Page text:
In Patrickson, however, the court held that two Israeli chemical companies indirectly owned by the Israeli government were not organs under the FSIA. 251 F.3d at 807-08.*fn26 The court found that, although Israel created the companies to exploit government-owned Dead Sea resources and although the government had the right to approve the appointment of directors and officers and changes in capital structure, and despite the facts that the companies were obliged to present an annual budget and financial statement to various government ministries and the government could constrain the use of the companies' profits and the salaries of directors and officers, these privileges were "not considerably different from the control a majority shareholder would enjoy under American corporate law." Id. at 808. The companies were not run by government appointees, their employees were not civil servants, they were not wholly owned by the government, they could sue and be sued, and they did not exercise any regulatory authority. Id. The court therefore affirmed the district court's finding that the companies were "independent commercial enterprises, heavily regulated, but acting to maximize profits rather than pursue public objectives." Id.
The companies in Patrickson must be distinguished from ICAROM in certain important respects. First, Ireland completely controls the shares of ICAROM. ICAROM's administrator, although approved by the High Court under the 1983 Act, was the candidate supported by the Minister. Most importantly, while the companies in Patrickson were created for purposes of exploiting Dead Sea resources for profit, a venture that would have been appropriate for undertaking by a private company, Ireland indirectly acquired ICAROM (which then still was ICI) in furtherance of the important national and inherently public interest of protecting the Irish insurance and banking industries from financial disaster and to maintain stability in the Irish economy. We are not aware of anything in the record to support a conclusion that if the government had not intervened to prevent ICI's financial collapse that any private entity would have done so. In this regard, it is telling that when AIB recognized that ICI faced collapse it turned to the government for help and not to the rest of the banking and insurance industries.
Moreover, the government played an integral part in arranging ICAROM's financing and in positioning ICAROM to continue as a runoff company, rather than as an ongoing concern engaged in the sale of insurance policies for profit. The government did all of this to protect the insurance and banking industries for the benefit of the Irish economy. Thus, while the relevant factors in Patrickson favored a finding that the companies were commercial enterprises involved in for-profit activities, the relevant factors suggest in this case that Ireland acquired ICAROM to fulfill a specific national purpose to avoid financial disruption, and that ICAROM therefore engages in a public activity on behalf of the Irish government. The district court thus did not err in finding that ICAROM is an organ of the Republic of Ireland for purposes of section 1603(b)(2) and therefore the case properly was removed under section 1441(b) and the district court was correct in denying the motions to remand.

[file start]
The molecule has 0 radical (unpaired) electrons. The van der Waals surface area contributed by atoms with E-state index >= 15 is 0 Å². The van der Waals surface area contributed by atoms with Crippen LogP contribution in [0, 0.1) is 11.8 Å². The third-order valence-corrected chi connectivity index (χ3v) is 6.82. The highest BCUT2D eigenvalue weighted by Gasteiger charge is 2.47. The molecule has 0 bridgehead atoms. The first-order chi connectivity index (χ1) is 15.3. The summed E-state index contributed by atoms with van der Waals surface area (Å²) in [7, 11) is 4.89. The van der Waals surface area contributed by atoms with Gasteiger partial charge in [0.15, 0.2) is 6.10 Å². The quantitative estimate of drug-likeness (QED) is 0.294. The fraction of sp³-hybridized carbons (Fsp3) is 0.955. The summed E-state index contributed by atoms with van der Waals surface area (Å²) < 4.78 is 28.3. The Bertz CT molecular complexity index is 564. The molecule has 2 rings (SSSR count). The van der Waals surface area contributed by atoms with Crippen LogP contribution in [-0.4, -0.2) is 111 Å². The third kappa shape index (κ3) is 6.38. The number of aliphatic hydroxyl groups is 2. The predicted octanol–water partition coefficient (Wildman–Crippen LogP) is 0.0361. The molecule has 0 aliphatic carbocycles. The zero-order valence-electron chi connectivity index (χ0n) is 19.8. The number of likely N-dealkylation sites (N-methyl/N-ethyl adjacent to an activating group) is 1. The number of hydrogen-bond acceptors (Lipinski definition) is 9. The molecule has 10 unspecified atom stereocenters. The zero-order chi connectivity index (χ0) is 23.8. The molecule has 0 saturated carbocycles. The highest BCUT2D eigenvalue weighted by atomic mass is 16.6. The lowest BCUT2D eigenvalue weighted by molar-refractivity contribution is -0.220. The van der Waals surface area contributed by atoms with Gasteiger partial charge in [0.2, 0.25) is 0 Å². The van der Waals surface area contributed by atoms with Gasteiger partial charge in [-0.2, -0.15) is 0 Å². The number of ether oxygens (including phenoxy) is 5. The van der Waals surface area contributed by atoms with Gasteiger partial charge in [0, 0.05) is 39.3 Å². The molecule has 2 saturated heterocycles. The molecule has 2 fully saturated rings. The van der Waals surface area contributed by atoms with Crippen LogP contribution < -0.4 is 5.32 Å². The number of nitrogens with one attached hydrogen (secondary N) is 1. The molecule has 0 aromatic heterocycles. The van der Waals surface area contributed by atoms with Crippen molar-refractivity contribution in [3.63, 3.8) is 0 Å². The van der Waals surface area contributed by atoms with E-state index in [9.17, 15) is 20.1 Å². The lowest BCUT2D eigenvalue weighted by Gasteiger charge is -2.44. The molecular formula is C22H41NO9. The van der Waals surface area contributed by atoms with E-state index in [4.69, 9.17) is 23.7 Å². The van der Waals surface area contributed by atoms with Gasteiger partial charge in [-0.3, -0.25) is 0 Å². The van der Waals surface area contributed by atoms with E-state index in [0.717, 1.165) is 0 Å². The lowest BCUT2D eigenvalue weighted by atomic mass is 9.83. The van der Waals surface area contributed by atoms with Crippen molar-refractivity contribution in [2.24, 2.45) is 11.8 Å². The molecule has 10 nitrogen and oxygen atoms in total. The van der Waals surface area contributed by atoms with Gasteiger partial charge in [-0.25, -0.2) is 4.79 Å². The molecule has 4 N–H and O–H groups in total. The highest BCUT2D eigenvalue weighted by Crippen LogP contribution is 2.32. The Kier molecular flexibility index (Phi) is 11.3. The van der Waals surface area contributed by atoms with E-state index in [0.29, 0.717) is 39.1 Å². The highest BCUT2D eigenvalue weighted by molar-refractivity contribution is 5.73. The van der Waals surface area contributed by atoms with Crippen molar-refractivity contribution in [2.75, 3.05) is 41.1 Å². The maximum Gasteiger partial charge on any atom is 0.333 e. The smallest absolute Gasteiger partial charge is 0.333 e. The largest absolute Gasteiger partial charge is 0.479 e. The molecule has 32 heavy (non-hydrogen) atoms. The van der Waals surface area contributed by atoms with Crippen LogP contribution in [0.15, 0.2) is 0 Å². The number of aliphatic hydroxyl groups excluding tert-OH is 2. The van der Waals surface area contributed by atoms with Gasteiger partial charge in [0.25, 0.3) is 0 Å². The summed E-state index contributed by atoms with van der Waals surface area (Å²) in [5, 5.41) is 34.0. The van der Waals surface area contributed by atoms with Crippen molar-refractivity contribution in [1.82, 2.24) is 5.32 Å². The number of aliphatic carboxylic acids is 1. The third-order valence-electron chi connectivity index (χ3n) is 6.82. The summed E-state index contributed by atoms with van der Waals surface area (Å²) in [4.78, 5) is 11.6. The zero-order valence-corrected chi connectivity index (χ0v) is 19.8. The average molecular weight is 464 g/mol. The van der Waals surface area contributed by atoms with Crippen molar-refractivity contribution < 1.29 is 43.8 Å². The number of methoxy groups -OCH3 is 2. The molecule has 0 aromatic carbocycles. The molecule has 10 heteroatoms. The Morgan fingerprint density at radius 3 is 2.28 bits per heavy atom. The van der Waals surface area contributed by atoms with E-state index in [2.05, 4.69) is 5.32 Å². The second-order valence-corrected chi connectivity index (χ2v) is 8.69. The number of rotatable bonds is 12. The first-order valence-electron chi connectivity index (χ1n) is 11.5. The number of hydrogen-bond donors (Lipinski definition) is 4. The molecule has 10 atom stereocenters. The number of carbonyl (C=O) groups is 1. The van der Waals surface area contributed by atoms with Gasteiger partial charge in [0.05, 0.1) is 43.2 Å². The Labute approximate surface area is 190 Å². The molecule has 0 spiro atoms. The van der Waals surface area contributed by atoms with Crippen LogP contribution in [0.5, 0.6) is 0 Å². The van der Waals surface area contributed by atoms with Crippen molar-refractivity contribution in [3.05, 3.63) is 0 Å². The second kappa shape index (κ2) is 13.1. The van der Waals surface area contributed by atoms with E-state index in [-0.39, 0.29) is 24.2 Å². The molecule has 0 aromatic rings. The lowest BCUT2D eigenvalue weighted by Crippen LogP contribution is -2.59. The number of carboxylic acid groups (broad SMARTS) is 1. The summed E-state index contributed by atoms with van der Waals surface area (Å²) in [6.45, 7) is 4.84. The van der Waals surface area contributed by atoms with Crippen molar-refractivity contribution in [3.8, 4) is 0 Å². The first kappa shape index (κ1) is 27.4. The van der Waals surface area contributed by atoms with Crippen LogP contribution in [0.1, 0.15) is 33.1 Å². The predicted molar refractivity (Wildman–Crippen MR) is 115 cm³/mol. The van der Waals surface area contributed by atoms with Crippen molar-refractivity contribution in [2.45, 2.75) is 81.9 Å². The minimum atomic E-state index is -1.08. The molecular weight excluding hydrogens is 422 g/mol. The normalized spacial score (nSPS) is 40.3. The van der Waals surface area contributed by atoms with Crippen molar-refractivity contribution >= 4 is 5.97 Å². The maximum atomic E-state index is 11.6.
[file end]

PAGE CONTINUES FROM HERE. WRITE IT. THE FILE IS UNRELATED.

B. THE MERITS
In considering the merits of this case we exercise plenary review both because this is an appeal from an order for summary judgment, Northview Motors, Inc. v. Chrysler Motors Corp., 227 F.3d 78, 87 (3d Cir. 2000), and because we are concerned with the interpretation of insurance policies. Medical Protective Co. v. Watkins, 198 F.3d 100, 103 (3d Cir. 1999). We have considered the district court's opinion on the motion for summary judgment and are in full agreement with the result the court reached and cannot add significantly to the opinion. Accordingly, we will affirm the order for summary judgment without discussion except to take note of the district court's recognition of our opinion in Bensalem Township v. International Surplus Lines Insurance Co., 38 F.3d 1303, 1309 (3d Cir. 1994), emphasizing the significance of the reasonable expectations of the insured in ascertaining the meaning of an insurance policy. USX, 99 F. Supp. 2d at 610. We think it plain that USX could not reasonably have expected when it obtained its insurance policies or at any later time to have the coverage it sought in this case for the consequences of its wrongful activities. While we are aware that USX obtained and paid for broad coverage it should have recognized that there was some limit to it and we regard its substantive contentions, though complex, as not meritorious.
For the foregoing reasons we will affirm the orders of April 1, 1996, March 22, 2000, and September 11, 2002.